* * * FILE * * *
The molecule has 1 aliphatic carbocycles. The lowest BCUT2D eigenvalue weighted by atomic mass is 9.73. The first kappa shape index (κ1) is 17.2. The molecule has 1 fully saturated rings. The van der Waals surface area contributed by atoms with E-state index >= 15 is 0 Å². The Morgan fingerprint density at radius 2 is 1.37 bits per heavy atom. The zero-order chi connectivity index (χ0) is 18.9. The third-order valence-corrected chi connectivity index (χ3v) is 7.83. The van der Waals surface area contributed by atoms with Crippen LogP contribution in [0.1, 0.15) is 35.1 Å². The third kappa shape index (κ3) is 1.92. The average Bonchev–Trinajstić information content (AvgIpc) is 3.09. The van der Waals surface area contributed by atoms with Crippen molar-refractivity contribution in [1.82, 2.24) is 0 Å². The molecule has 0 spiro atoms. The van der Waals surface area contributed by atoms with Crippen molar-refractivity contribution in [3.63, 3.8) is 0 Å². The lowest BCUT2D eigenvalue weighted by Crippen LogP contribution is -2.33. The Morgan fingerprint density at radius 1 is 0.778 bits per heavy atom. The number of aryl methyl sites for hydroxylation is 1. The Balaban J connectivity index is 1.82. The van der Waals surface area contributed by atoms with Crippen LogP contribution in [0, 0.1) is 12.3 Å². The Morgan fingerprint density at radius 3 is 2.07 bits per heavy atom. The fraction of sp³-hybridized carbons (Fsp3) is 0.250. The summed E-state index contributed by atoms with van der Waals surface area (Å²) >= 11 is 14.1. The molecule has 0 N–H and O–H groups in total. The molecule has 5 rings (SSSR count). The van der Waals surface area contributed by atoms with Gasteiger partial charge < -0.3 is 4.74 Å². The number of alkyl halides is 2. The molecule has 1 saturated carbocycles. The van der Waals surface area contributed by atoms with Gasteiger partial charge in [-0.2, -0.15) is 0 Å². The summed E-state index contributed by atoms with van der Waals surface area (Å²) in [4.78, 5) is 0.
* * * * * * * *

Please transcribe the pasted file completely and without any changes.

The molecule has 1 aliphatic carbocycles. The lowest BCUT2D eigenvalue weighted by atomic mass is 9.73. The first kappa shape index (κ1) is 17.2. The molecule has 1 fully saturated rings. The van der Waals surface area contributed by atoms with E-state index >= 15 is 0 Å². The Morgan fingerprint density at radius 2 is 1.37 bits per heavy atom. The zero-order chi connectivity index (χ0) is 18.9. The third-order valence-corrected chi connectivity index (χ3v) is 7.83. The van der Waals surface area contributed by atoms with Crippen LogP contribution in [0.1, 0.15) is 35.1 Å². The third kappa shape index (κ3) is 1.92. The average Bonchev–Trinajstić information content (AvgIpc) is 3.09. The van der Waals surface area contributed by atoms with Crippen molar-refractivity contribution in [1.82, 2.24) is 0 Å². The molecule has 0 spiro atoms. The van der Waals surface area contributed by atoms with Crippen molar-refractivity contribution in [3.63, 3.8) is 0 Å². The lowest BCUT2D eigenvalue weighted by Crippen LogP contribution is -2.33. The Morgan fingerprint density at radius 1 is 0.778 bits per heavy atom. The number of aryl methyl sites for hydroxylation is 1. The Balaban J connectivity index is 1.82. The van der Waals surface area contributed by atoms with Crippen LogP contribution in [0, 0.1) is 12.3 Å². The Morgan fingerprint density at radius 3 is 2.07 bits per heavy atom. The fraction of sp³-hybridized carbons (Fsp3) is 0.250. The summed E-state index contributed by atoms with van der Waals surface area (Å²) >= 11 is 14.1. The molecule has 0 N–H and O–H groups in total. The molecule has 5 rings (SSSR count). The van der Waals surface area contributed by atoms with Gasteiger partial charge < -0.3 is 4.74 Å². The number of alkyl halides is 2. The molecule has 1 saturated carbocycles. The van der Waals surface area contributed by atoms with Gasteiger partial charge in [-0.2, -0.15) is 0 Å². The summed E-state index contributed by atoms with van der Waals surface area (Å²) in [4.78, 5) is 0.